Volkswagen’s New 300 MPG Car Is Not Allowed In America Because It’s Too Efficient →

December 02, 2014 |

The Mind Unleashed:

If the XL1 was equipped with an 18 gallon fuel tank, and you did all highway driving, you could fill it up with an oil change and when the next change was due you could change the oil and keep driving without filling up for and additional 2,400 miles. But it comes with a much smaller fuel tank, because if it could go that long on a single tank chances are the fuel would foul before it got used. The tank is only 2.6 gallons to prevent fuel age related problems from happening. So fill ups are cheap.

That’s impressive. But why wouldn’t such an efficient car be allowed on American roads?

The answer is obvious. Simply for the sake of raking in huge profits from $4 a gallon gas, getting guzzled at 10X the rate it should be, the corporations have via campaign contributions and other types of pay outs succeeded in getting the FED to legislate the best cars off the road for irrelevant trumped up reasons. The XL1 will not meet American emission standards NOT because it is not clean enough, it will not meet them simply because inefficient parts that are mandated by the EPA are not part of the XL1′s power train.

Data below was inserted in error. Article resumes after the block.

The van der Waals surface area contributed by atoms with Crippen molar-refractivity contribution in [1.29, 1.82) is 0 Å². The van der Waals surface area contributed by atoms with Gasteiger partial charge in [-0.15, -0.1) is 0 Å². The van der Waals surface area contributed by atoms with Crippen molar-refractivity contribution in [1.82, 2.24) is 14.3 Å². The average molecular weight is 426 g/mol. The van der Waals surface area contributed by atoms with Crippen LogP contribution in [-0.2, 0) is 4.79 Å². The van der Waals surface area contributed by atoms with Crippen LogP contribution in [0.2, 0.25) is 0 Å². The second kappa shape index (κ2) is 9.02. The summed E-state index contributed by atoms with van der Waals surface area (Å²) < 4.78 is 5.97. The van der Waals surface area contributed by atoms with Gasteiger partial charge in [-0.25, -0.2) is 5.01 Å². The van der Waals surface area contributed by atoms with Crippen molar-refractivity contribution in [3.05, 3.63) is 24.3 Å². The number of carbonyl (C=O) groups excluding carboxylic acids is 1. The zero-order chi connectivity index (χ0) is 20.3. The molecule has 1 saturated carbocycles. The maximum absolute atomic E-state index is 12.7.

Via The Loop.

UPDATE: Apparently, the conspiracy claims implied in this article may not be entirely reliable. Here’s the flip side of the story:

First of all, it’s not true that the XL1 has “been denied a tour of America because it is too efficient for the American public to be made widely aware of.” Existing safety and traffic regulations do limit where the current XL1 models can be legally driven in public roads in the U.S., but Volkswagen has taken at least three of the vehicles on tour around the U.S., and the staff of Jalopnik drove one around Manhattan at the end of 2013.

Second, the primary reason the XL1 won’t be seen in the U.S. anytime soon is that Volkswagen is only producing 200 units for retail sale (not 2,000 as claimed above), all of them to be sold in Europe via some sort of selection (i.e., lottery) process.

Frankly, I’m not entirely convinced of either version, but it’s only fair to present both sides of the argument. That said, a healthy dose of skepticism is always a good habit to maintain and as ever, it’s your duty as a reader to make up your mind in light of the facts.

Thanks to Mark Bylok for the heads up!